Now with WCF you get a client interface class and you simply implement it in your concrete client class. You can do likewise on the server side. Thus both sides are singing from the same hymn sheet and both sides of the contract can implement as they see fit. You can still let the tools generate the proxy client and server classes if you wish, but the tools sensibly do this as a concrete implementation off the generated interfaces.

I personally can’t wait for WCF and will be experimenting with it at home as soon as I can. If you are doing serious SOA/EDA applications development in any environment, check out WCF as soon as you can. If nothing else you can ensure that your architecture is compatible with WCF so that cutting over to it at a future date will be relatively painless. If you don’t get a heads up on WCF, you probably risk reinventing what is going to be a pretty big wheel when it arrives!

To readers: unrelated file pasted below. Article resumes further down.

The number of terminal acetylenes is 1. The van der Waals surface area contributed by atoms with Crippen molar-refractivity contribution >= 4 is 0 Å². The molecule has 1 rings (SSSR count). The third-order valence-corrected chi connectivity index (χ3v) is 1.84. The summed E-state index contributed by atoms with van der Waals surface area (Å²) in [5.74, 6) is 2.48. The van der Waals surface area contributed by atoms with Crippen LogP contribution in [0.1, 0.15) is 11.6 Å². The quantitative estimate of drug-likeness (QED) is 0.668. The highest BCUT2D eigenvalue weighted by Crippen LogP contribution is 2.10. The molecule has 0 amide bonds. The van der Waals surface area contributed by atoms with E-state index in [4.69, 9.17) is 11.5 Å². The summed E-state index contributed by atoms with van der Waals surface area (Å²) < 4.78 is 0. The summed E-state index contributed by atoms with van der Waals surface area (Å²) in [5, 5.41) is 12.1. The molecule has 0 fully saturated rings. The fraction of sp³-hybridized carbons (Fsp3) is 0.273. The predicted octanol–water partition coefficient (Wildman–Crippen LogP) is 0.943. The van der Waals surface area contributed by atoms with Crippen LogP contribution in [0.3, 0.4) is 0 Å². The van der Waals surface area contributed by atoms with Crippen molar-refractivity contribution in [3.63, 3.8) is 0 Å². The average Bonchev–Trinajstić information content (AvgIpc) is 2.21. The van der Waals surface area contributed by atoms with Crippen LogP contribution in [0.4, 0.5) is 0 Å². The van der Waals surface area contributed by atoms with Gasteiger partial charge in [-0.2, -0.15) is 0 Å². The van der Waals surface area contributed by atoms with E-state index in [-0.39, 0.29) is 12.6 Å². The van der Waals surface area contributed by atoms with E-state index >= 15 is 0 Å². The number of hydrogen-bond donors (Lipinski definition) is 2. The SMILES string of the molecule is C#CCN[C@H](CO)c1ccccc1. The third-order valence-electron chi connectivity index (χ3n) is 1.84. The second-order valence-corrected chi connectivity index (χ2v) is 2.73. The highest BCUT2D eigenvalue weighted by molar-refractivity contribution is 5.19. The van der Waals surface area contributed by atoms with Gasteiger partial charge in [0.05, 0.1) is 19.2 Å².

An excellent paper on WCF for developers through to architects can be found here:


Thanks to Nils van Boxsel from MS Canberra for pointing me in the right direction for WCF.

Wednesday, December 07, 2005

Would you call this a Windows Security Hole?

We've all done it. Suddenly remembered we are late for the bus, the tube, the subway, the metro, the dinner date, the aniversary, the pub. We decide instead of just locking the work station with WindowsKey-L or with CTRL-ATL-DEL -> Lock Work station we had better actually log off or shut down. I've got 12 windows open but what the heck. There was nothing important or unsaved there.

After we see its on the way down we bolt out of the office. ZAP! Believe it or not this might be the simplest security issue in Windows and you've fallen straight into it, exposing your PC and company to the simplest of intrusions.